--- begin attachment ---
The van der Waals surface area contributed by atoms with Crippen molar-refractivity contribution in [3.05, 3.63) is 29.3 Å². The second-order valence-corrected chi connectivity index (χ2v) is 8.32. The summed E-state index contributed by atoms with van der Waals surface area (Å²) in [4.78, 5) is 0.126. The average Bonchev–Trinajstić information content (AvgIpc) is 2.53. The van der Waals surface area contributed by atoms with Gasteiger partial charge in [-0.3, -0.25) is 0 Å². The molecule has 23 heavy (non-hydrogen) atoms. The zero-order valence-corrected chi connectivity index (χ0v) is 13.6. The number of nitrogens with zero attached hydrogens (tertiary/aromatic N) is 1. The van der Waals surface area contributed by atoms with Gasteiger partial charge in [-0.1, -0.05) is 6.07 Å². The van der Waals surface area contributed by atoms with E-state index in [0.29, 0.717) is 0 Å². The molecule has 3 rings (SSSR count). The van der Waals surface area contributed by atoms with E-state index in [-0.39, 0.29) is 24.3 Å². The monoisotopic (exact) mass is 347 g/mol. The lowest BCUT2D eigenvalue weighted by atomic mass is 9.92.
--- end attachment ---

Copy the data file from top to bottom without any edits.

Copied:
The van der Waals surface area contributed by atoms with Crippen molar-refractivity contribution in [3.05, 3.63) is 29.3 Å². The second-order valence-corrected chi connectivity index (χ2v) is 8.32. The summed E-state index contributed by atoms with van der Waals surface area (Å²) in [4.78, 5) is 0.126. The average Bonchev–Trinajstić information content (AvgIpc) is 2.53. The van der Waals surface area contributed by atoms with Gasteiger partial charge in [-0.3, -0.25) is 0 Å². The molecule has 23 heavy (non-hydrogen) atoms. The zero-order valence-corrected chi connectivity index (χ0v) is 13.6. The number of nitrogens with zero attached hydrogens (tertiary/aromatic N) is 1. The van der Waals surface area contributed by atoms with Gasteiger partial charge in [-0.1, -0.05) is 6.07 Å². The van der Waals surface area contributed by atoms with E-state index in [0.29, 0.717) is 0 Å². The molecule has 3 rings (SSSR count). The van der Waals surface area contributed by atoms with E-state index in [-0.39, 0.29) is 24.3 Å². The monoisotopic (exact) mass is 347 g/mol. The lowest BCUT2D eigenvalue weighted by atomic mass is 9.92.